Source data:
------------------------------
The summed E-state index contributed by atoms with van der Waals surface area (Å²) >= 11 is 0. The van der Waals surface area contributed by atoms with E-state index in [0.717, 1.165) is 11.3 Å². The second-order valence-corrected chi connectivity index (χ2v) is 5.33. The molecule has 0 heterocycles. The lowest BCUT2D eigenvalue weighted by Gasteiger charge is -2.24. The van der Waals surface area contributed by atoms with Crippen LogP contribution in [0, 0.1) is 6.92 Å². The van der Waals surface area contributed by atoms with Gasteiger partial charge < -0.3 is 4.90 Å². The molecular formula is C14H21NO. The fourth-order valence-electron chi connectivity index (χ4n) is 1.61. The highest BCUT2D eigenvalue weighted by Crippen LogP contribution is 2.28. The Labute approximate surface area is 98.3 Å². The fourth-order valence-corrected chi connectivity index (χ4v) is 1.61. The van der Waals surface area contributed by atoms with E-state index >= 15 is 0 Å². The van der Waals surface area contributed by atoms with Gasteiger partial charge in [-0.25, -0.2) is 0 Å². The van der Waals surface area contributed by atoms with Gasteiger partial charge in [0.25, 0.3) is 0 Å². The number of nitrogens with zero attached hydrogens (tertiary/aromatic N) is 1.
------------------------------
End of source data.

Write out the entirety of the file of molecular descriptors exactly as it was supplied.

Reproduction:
The summed E-state index contributed by atoms with van der Waals surface area (Å²) >= 11 is 0. The van der Waals surface area contributed by atoms with E-state index in [0.717, 1.165) is 11.3 Å². The second-order valence-corrected chi connectivity index (χ2v) is 5.33. The molecule has 0 heterocycles. The lowest BCUT2D eigenvalue weighted by Gasteiger charge is -2.24. The van der Waals surface area contributed by atoms with Crippen LogP contribution in [0, 0.1) is 6.92 Å². The van der Waals surface area contributed by atoms with Gasteiger partial charge < -0.3 is 4.90 Å². The molecular formula is C14H21NO. The fourth-order valence-electron chi connectivity index (χ4n) is 1.61. The highest BCUT2D eigenvalue weighted by Crippen LogP contribution is 2.28. The Labute approximate surface area is 98.3 Å². The fourth-order valence-corrected chi connectivity index (χ4v) is 1.61. The van der Waals surface area contributed by atoms with E-state index >= 15 is 0 Å². The van der Waals surface area contributed by atoms with Gasteiger partial charge in [-0.25, -0.2) is 0 Å². The van der Waals surface area contributed by atoms with Gasteiger partial charge in [0.25, 0.3) is 0 Å². The number of nitrogens with zero attached hydrogens (tertiary/aromatic N) is 1.